THE day the coronavirus vaccination campaign began, a friend called as he waited at one of the inoculation centres in Islamabad. It was a mess, he said. Too many people had been called in and the hospital administration was unprepared. There was no system in place and neither was there any seating arrangement for those who waited, who consisted mostly of the elderly and frail. And it was overcrowded. He returned rather than wait and risk getting infected. By then the news channels had begun reporting on the disorganisation, a story that echoed the entire day.
By the next day, a turnaround was witnessed. The friend, who was hopeful enough to venture another trip, was back after his vaccine shot within an hour and was all praise for the arrangements — all that was wrong 24 hours earlier had been fixed.
And so, it has been since. Most of those who have gone have spoken of a pleasant experience. My mother and aunts who went to the Expo Centre were even driven back to their car in a golf cart. In fact, in social and mainstream media, those who have been to the Expo Centre in Lahore have been generous with their praise of the arrangements made there and appreciative of those in charge. Just yesterday (Monday), a famous Urdu columnist quoted a friend as saying that the service being provided at Lahore’s Expo Centre could perhaps not even be matched by Canada.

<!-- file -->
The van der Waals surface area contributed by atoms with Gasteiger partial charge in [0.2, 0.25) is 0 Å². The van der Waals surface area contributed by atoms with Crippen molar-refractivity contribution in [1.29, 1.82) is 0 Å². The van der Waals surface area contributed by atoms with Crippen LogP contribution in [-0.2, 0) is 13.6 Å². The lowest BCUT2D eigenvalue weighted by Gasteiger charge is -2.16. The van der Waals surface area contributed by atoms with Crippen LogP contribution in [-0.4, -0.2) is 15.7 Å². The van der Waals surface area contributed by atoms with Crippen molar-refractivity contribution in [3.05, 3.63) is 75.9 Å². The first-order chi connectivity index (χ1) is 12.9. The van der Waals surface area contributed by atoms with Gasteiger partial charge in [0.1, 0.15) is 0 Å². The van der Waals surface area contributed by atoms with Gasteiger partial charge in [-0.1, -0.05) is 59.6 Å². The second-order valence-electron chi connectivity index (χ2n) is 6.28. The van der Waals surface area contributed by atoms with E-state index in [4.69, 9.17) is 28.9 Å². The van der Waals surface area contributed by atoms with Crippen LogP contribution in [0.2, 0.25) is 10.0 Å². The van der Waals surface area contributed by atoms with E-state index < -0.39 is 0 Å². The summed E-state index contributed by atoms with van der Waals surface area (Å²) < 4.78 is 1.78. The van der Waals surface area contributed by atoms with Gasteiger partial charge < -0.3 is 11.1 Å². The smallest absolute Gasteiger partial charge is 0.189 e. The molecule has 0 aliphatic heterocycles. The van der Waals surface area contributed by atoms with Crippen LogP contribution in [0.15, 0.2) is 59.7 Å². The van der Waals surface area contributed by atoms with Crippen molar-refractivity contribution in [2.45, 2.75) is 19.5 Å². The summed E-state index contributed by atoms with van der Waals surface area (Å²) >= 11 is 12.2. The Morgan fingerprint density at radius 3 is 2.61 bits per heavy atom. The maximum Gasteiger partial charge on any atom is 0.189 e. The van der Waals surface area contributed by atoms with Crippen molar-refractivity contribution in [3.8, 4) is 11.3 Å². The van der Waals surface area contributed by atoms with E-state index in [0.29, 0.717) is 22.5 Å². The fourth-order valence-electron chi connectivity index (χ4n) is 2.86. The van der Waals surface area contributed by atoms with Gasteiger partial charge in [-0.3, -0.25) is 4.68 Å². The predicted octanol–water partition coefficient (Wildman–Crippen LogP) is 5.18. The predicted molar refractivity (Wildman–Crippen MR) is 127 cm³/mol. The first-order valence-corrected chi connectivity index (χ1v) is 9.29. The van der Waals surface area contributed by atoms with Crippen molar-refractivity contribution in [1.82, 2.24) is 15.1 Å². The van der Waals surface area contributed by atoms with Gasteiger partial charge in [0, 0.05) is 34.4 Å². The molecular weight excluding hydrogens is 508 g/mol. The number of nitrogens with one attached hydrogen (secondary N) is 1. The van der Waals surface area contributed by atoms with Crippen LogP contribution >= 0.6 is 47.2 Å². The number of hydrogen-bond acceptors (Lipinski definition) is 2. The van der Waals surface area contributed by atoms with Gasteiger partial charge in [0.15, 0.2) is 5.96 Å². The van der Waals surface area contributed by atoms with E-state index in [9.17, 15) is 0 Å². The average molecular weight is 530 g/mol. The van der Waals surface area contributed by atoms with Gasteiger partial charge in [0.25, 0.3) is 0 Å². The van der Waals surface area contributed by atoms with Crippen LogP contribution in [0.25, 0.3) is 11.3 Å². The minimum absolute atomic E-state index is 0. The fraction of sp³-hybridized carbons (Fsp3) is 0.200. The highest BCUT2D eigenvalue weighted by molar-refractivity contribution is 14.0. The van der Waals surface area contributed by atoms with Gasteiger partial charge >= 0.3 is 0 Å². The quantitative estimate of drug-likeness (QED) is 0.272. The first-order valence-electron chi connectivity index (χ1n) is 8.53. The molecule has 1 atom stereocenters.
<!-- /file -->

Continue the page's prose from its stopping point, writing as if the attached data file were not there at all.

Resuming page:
The discussions reminded me of an incident a few years ago when I had to venture to a government hospital in Islamabad for polio drops — the good old days when international travel was easy and airlines were doing well. On one such trip, I got the drops and the person issuing the certificates was missing. I was sent off in search for him through the hallways teeming with patients, relatives and health staff. I ended up in a small office. Its occupant, an administrative officer, was missing but the room was quiet and provided respite from the halls. I was soon joined by other seekers of the grail (certificate). The wait turned into hours but the relevant official remained busy in some mysterious meeting. However by then, one of the fellow seekers turned out to be known to a colleague and he promised to retrieve the certificate and have it sent to me. Jaan pehchaan (acquaintance) had come to the rescue and I was able to escape.
How will the vaccination centres fare once the rich and powerful no longer go there for their jab?
But while we sat in relative comfort, those who had come to the hospital for treatment roamed around helplessly and used the floor of the hallways for rest. Many women came into the room more than once to ask for help and direction; they were confused not just by the red tape but also the language. Many could not read the signs or were not well versed in Urdu.
Since then, it has struck me more than once that I took it for granted that I could wait in the office, as did those allowing me to do so. Not all of those who were wandering around or waiting would have been allowed the privilege, even though I too was availing a service the state was providing at its expense.